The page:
Everything in the apartment complex is turquoise and bronze. The entrance to the cluster of homes is carved in garnet, sandwiched in by the Pisces and Capricorn entrance. Two ocean waves float horizontally on each other at the top.

“Bye, mom,” I say as I get out of the car. We’re not going to drag this out, because if we do I know she’ll devolve into a teary mess for sure and I hate seeing people cry. Besides, the apartment is just down the street from my old home.

“Bye, sweetheart,” mom says from the driver seat. I think I hear a catch in her voice. I want to run away.

“Bye Dad. Bye, Alt,” I wave at them. Alt is playing video games in the backseat that he illegally downloaded onto his indicator, barely looking up to wave. Ah, to be freshly eighteen again.

Dad’s window is rolled down. “Go get ‘em, Cord.”

“I will,” I say, and give him a salute. He salutes back.

They stay in the car as I grab my suitcases and begin to walk up the sidewalk to my new home for the next four years. All my stuff has either been sent ahead to my room or is coming the next few days.

I reach the archway and turn to wave back at our mini-van one last time. Suddenly I’m hit with a wave of nostalgia and a realization that things will never be the same.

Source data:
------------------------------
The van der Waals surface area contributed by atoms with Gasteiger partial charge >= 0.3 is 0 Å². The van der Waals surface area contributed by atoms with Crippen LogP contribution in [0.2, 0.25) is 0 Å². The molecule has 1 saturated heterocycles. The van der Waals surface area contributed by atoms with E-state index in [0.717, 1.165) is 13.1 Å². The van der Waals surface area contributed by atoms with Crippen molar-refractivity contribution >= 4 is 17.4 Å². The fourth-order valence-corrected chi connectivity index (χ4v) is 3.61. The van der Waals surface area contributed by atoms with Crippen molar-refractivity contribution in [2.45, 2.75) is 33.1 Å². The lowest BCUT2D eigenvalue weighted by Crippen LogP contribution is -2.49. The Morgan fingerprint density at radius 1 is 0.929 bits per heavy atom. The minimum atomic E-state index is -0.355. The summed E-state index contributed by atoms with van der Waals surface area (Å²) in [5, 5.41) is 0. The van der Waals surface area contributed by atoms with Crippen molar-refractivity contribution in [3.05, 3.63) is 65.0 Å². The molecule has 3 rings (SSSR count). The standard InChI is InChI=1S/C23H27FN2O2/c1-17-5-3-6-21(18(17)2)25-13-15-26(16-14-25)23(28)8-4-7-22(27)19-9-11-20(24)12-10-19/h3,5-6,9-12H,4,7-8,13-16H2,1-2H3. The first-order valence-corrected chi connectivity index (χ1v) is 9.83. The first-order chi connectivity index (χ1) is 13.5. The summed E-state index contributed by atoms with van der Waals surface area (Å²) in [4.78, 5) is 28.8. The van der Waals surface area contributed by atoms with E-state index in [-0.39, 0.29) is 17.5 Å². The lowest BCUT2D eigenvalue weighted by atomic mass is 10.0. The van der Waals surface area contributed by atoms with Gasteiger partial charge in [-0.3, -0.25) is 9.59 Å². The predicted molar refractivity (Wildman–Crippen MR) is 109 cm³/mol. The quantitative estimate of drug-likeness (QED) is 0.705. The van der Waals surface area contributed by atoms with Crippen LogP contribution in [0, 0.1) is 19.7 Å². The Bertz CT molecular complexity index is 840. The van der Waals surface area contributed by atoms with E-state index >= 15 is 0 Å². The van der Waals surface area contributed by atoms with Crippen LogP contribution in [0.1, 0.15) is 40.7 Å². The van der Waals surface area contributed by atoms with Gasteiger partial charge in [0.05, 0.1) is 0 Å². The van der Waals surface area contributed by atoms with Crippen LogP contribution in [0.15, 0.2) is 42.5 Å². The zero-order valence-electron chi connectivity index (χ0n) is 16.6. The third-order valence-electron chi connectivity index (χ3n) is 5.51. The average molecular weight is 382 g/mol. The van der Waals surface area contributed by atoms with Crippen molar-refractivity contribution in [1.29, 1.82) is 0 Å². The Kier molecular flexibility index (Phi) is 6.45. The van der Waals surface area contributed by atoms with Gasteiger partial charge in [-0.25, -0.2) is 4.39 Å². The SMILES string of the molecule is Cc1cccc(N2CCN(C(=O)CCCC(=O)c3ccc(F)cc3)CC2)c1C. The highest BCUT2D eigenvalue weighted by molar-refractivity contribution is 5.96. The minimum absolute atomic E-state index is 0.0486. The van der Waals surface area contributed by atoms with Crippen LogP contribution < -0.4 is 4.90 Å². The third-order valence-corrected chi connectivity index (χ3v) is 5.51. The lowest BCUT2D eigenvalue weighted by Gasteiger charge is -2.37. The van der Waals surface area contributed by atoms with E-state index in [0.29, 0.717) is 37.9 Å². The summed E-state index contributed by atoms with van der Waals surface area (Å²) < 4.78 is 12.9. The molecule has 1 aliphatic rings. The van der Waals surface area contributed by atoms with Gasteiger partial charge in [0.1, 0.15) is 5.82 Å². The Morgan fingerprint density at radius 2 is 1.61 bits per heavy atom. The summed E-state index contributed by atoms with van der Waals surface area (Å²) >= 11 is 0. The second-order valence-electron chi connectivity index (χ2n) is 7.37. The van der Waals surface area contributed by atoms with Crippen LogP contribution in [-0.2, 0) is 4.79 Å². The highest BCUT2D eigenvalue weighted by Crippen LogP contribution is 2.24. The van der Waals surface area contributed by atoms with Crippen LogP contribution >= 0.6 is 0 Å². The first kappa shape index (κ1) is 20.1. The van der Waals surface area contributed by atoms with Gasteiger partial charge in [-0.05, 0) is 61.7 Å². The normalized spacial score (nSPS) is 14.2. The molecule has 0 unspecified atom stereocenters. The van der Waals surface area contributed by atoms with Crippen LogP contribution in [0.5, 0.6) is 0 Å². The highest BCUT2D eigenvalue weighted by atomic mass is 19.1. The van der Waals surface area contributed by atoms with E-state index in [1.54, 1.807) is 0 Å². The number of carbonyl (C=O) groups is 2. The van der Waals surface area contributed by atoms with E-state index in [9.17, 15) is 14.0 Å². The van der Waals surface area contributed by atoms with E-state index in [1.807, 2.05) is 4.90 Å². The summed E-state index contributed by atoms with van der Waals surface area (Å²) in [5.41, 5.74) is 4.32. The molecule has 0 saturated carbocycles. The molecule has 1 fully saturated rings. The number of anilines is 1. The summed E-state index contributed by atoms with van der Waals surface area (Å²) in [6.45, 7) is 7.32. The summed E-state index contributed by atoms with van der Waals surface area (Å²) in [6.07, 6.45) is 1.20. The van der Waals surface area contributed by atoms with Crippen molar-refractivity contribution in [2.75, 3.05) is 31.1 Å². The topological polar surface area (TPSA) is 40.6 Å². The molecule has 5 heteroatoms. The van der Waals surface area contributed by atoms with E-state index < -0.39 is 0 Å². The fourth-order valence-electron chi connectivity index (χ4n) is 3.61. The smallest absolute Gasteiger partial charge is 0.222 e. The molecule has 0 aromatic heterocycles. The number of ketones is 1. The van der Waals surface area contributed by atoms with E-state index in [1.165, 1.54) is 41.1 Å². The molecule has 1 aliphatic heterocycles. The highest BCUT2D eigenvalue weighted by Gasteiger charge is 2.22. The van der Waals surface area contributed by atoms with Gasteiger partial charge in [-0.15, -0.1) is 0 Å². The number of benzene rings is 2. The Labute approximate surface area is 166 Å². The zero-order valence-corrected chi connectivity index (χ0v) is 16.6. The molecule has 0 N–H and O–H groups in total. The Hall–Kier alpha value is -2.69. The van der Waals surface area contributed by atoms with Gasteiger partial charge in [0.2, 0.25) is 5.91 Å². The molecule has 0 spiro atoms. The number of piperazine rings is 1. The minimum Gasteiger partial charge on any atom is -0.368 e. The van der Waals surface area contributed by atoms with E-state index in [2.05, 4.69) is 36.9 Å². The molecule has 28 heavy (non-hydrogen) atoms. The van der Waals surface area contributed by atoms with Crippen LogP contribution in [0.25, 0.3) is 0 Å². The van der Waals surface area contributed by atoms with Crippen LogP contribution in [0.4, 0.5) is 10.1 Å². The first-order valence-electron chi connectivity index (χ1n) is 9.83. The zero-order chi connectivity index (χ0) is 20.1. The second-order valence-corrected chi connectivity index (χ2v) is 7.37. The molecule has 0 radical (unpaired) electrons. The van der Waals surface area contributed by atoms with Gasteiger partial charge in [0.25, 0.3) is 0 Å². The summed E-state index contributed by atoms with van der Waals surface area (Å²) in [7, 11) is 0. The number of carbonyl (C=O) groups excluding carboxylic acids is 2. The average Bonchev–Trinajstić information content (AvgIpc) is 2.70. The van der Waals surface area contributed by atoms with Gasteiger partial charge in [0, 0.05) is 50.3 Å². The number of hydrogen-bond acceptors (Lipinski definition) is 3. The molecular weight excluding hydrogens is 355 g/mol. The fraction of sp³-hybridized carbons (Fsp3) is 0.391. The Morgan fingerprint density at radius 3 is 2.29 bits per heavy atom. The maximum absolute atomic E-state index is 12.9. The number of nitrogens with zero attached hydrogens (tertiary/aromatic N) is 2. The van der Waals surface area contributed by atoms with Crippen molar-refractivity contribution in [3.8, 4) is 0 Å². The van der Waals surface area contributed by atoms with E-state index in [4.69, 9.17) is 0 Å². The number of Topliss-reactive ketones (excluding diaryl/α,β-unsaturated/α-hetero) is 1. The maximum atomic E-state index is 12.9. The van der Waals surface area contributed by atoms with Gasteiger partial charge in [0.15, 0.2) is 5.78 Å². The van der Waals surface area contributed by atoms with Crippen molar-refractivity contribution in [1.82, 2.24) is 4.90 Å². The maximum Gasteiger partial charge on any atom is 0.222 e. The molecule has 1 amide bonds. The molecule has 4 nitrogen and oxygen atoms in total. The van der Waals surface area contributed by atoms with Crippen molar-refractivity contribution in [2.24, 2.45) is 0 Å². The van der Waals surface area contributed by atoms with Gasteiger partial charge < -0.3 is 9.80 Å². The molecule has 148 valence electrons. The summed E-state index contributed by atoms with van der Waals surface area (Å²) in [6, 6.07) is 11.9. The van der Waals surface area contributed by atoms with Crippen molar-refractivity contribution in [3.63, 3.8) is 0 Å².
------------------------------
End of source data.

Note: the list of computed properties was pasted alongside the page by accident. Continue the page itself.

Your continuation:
Mom, Dad, and Alt all wave back at me one last time.

And then the sky goes dark.


You know when you’re wearing some particularly tinted glasses, or you walk out of a theater and didn’t realize that it got dark?

Yeah, it was like that, but times ten and plus a lot of terror and confusion.

One second I’m staring at our rusty white van and the next second God turned out the big lamp in the sky. It was one o’clock in the afternoon. Then it wasn’t. It was midnight. But not the comforting, I’m just getting home and ready to curl up in bed midnight.

It was a no stars midnight, no lights in the sky, no sun no moon midnight. The streetlamps and storefronts the only light in the sudden night. The running lights from our van pooled up on the edge of the sidewalk. The lights from Alt’s indicator illuminate the inside of our car, but he’s not looking at them. My family’s all leaning their heads out of the car, looking up in awe. The sky leaned in, black and suffocating.

This was not normal.

For the first few moments, complete silence. Then a dog started to bark somewhere in the distance. Cars come screeching to a halt. Screen windows bang open, front doors swing wide, and far away I hear a siren kick into gear. – baby cries, people think they’re going to die

Then the sky lit up again like nothing ever happened.